At the square's eastern edge and running parallel to St. Laurent, Rue St. Denis is one of the hippest shopping, arts, and dining streets in Montréal. Historic buildings have been converted into boutiques, bistros, and cafés. At one end, St. Denis starts in the student-minded Quartier Latin neighborhood (it's handy to Université du Québec à Montréal and the Grande Bibliothèque) and heads west into the trendy Plateau area with its independent designers and chef-run restaurants.
16. Lachine Canal National Historic Site
Lachine, on the southeast bank of Montréal Island (in Lac St.-Louis), got its name from the first pioneers who, in the 17th century, made their way up the St. Lawrence looking for a route to China (in French, "la Chine"). The 14.4-kilometer Lachine Canal, a way of getting around the Lachine Rapids, was dug in 1825.
It is many years, however, since it was last used for shipping and nowadays, it forms part of a park and offers plenty of opportunities for charming trips along the canal banks. A bike path borders its entire length, through an open green space, and you can also cruise the canal by boat.
Montréal's Chinatown is centered on Rue de la Gauchetière, with Chinese gates marking the heart of the quarter. This colorful neighborhood dates from the late 1860s, when many of the Chinese laborers, who originally came to work in the mines and build the railroad, moved into the cities in search of a better life. Today's Chinatown is filled with Asian restaurants and shops, no longer exclusively Chinese, but a place where locals and tourists go to enjoy a good meal.
18. Ride La Grande Rou de Montreal
While visiting the Old Port (Vieux Port) area, it's hard to miss the towering Ferris wheel known as La Grande Rou de Montreal. Standing an impressive 60 meters high, the giant wheel has 42 climate-controlled (heat in winter, A/C in summer), and eight-passenger gondolas.
The views from the top over Old Montreal and the rest of the city, including the Jacque Cartier Bridge, the Saint Lawrence Seaway, and the old Expo site, are breathtaking. On a clear day, you'll be able to see nearly 30 kilometers in most directions.
If you want to step it up a notch on the luxury scale, consider booking the VIP gondola. This unit has four large chairs outfitted in the finest Italian leather and adds the thrill of a glass floor.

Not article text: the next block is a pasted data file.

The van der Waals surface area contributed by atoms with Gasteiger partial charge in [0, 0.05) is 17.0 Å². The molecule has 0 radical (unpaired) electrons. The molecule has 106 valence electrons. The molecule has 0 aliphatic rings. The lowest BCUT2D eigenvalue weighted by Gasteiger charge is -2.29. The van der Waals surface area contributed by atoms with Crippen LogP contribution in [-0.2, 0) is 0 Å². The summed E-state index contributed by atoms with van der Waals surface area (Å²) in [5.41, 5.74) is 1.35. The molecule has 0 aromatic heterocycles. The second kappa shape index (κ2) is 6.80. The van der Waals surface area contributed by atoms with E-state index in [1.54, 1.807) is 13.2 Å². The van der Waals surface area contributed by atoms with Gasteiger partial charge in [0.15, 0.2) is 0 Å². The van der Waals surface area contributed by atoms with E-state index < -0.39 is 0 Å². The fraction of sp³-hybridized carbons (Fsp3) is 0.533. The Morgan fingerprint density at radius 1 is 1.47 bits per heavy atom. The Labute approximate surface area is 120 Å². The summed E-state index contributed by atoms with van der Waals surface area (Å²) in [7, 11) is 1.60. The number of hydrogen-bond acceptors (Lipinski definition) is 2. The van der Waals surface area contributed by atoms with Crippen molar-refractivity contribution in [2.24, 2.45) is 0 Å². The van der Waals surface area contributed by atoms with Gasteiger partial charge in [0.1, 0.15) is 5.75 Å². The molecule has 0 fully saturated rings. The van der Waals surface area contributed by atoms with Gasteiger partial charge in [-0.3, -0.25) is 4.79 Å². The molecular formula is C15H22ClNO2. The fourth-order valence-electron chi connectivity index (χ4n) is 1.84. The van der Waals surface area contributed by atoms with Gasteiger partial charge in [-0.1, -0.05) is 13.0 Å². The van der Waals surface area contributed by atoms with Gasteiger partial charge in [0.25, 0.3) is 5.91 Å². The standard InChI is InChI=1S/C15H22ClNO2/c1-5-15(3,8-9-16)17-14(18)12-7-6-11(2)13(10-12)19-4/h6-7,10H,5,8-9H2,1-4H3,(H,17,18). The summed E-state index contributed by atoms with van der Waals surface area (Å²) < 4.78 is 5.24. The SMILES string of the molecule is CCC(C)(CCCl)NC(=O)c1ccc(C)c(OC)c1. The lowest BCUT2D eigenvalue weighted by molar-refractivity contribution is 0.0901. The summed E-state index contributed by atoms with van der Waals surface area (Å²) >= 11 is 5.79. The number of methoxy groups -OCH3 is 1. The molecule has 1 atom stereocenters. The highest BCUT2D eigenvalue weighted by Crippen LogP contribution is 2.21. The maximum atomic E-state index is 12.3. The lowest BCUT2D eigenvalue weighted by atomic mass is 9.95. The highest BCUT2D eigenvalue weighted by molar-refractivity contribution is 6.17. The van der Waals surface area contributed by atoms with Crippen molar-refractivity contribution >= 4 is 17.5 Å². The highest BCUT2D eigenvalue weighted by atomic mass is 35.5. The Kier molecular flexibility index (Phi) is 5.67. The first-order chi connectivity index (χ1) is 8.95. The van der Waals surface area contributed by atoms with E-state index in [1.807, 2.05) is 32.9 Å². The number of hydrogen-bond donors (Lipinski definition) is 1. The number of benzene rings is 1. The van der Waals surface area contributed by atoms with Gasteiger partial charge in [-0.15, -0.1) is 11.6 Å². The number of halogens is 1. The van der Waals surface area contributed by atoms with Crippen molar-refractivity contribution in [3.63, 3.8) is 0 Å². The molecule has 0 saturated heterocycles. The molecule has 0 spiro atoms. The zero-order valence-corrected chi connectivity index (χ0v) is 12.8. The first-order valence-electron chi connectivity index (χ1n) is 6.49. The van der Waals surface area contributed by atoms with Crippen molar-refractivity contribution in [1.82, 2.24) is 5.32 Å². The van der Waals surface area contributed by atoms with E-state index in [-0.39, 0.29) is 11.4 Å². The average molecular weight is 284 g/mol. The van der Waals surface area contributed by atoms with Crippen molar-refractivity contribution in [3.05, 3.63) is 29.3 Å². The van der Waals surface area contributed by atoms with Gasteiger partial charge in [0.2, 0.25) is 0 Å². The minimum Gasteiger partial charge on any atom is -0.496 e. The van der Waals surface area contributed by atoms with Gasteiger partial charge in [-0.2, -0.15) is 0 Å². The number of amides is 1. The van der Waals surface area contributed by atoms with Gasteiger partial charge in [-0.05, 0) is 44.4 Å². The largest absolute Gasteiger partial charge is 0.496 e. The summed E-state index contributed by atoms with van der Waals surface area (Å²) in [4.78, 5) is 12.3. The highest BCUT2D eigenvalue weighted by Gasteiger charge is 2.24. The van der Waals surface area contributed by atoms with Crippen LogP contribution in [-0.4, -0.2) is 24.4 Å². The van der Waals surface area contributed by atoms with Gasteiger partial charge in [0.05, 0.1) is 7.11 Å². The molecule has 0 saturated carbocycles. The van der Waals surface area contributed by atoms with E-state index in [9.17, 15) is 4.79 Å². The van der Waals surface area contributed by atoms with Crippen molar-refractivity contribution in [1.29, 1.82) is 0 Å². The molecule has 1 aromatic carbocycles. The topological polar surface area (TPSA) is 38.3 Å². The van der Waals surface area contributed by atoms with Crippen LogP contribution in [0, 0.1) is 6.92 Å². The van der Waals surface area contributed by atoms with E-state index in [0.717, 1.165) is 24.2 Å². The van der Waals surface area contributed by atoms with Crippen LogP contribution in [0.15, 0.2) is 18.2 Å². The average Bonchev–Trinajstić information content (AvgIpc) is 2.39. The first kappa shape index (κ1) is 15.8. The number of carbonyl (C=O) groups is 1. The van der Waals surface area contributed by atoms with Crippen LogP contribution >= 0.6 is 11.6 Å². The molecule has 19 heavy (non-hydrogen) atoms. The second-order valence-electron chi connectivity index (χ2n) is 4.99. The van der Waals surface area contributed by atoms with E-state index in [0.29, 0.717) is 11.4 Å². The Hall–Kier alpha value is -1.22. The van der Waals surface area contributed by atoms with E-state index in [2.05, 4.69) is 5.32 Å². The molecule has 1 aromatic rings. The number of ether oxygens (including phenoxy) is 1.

19. Montreal Science Centre
Conveniently located in the center of the action in the Old Port (Vieux Port) area is the Montreal Science Centre. Perfect for a rainy or cool day in the summer or an escape from the snow and cold in the winter, this interactive and innovative place is a perfect family outing in Montreal.
A couple of the highlights inside are the Fabrik exhibit, where children can build their very own creative items in an assembly line style of production using the assorted items available, and the Clic! exhibit, where you create almost anything imaginable using odd-shaped building blocks that snap together in unusual ways.
Tips and Tours: How to Make the Most of Your Visit to Montreal
- Sightseeing: The most popular tourist area in Montreal is historic Old Montreal. If this is your first time in the city, a guided Walking Tour of Old Montreal is a wonderful way to explore the cobblestone streets and narrow lanes while learning about the history. For a quick overview of a larger portion of the city, the Montreal City Guided Sightseeing Tour with Live Commentary offers a three-hour motor coach tour that includes the major sites around Old Montreal as well as other famous sites like Saint Joseph's Oratory, Mount Royal, and the Olympic Stadium. If you have time to explore the city and want a more in-depth experience try the Montreal City Hop-on Hop-off Tour. This option allows you to get off at any of the 10 different stops over a two-day period and sightsee at your own pace.
- Day Trips: One of the most popular day trips from Montreal is the Quebec City and Montmorency Falls Day Trip. This full-day guided tour takes you through the historic streets and sites of Quebec City and lets you see some of the countryside, including the spectacular Montmorency Falls. From May to October, you can also add on a St. Lawrence River Cruise or just wander through Old Quebec.